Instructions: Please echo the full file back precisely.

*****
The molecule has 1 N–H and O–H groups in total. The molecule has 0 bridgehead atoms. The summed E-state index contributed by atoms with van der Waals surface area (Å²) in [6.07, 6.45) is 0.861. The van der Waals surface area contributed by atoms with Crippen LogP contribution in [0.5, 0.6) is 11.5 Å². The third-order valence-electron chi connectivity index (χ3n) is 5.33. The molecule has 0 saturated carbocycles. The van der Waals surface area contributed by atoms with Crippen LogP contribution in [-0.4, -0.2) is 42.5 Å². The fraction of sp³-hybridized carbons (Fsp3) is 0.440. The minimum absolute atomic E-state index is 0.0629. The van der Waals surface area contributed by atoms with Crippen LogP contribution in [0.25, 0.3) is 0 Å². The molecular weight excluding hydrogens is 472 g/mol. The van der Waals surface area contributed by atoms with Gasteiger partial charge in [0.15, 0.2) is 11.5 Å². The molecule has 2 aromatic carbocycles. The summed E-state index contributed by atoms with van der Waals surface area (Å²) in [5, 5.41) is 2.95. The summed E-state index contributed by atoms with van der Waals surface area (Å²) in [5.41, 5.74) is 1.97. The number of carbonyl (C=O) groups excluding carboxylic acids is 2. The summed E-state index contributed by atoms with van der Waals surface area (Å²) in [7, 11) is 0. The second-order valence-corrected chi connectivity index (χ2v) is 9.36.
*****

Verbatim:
The molecule has 1 N–H and O–H groups in total. The molecule has 0 bridgehead atoms. The summed E-state index contributed by atoms with van der Waals surface area (Å²) in [6.07, 6.45) is 0.861. The van der Waals surface area contributed by atoms with Crippen LogP contribution in [0.5, 0.6) is 11.5 Å². The third-order valence-electron chi connectivity index (χ3n) is 5.33. The molecule has 0 saturated carbocycles. The van der Waals surface area contributed by atoms with Crippen LogP contribution in [-0.4, -0.2) is 42.5 Å². The fraction of sp³-hybridized carbons (Fsp3) is 0.440. The minimum absolute atomic E-state index is 0.0629. The van der Waals surface area contributed by atoms with Crippen LogP contribution in [0.25, 0.3) is 0 Å². The molecular weight excluding hydrogens is 472 g/mol. The van der Waals surface area contributed by atoms with Gasteiger partial charge in [0.15, 0.2) is 11.5 Å². The molecule has 2 aromatic carbocycles. The summed E-state index contributed by atoms with van der Waals surface area (Å²) in [5, 5.41) is 2.95. The summed E-state index contributed by atoms with van der Waals surface area (Å²) in [5.41, 5.74) is 1.97. The number of carbonyl (C=O) groups excluding carboxylic acids is 2. The summed E-state index contributed by atoms with van der Waals surface area (Å²) in [7, 11) is 0. The second-order valence-corrected chi connectivity index (χ2v) is 9.36.